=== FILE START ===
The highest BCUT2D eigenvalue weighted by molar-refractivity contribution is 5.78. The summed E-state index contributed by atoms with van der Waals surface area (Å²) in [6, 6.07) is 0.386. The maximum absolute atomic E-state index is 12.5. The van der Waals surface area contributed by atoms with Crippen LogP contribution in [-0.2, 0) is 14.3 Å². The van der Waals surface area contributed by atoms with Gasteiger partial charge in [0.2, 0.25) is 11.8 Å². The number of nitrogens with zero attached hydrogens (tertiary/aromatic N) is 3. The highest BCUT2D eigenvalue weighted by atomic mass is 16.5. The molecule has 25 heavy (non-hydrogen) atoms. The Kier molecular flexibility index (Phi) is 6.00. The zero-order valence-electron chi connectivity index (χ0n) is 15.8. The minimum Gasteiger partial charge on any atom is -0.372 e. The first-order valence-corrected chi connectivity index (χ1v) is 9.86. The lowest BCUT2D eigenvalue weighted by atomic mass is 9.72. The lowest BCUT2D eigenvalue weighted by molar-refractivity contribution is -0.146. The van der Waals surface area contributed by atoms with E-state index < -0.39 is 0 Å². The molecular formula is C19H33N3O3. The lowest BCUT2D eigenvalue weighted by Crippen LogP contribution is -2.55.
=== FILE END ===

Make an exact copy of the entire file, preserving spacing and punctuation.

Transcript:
The highest BCUT2D eigenvalue weighted by molar-refractivity contribution is 5.78. The summed E-state index contributed by atoms with van der Waals surface area (Å²) in [6, 6.07) is 0.386. The maximum absolute atomic E-state index is 12.5. The van der Waals surface area contributed by atoms with Crippen LogP contribution in [-0.2, 0) is 14.3 Å². The van der Waals surface area contributed by atoms with Gasteiger partial charge in [0.2, 0.25) is 11.8 Å². The number of nitrogens with zero attached hydrogens (tertiary/aromatic N) is 3. The highest BCUT2D eigenvalue weighted by atomic mass is 16.5. The molecule has 25 heavy (non-hydrogen) atoms. The Kier molecular flexibility index (Phi) is 6.00. The zero-order valence-electron chi connectivity index (χ0n) is 15.8. The minimum Gasteiger partial charge on any atom is -0.372 e. The first-order valence-corrected chi connectivity index (χ1v) is 9.86. The lowest BCUT2D eigenvalue weighted by atomic mass is 9.72. The lowest BCUT2D eigenvalue weighted by molar-refractivity contribution is -0.146. The van der Waals surface area contributed by atoms with E-state index < -0.39 is 0 Å². The molecular formula is C19H33N3O3. The lowest BCUT2D eigenvalue weighted by Crippen LogP contribution is -2.55.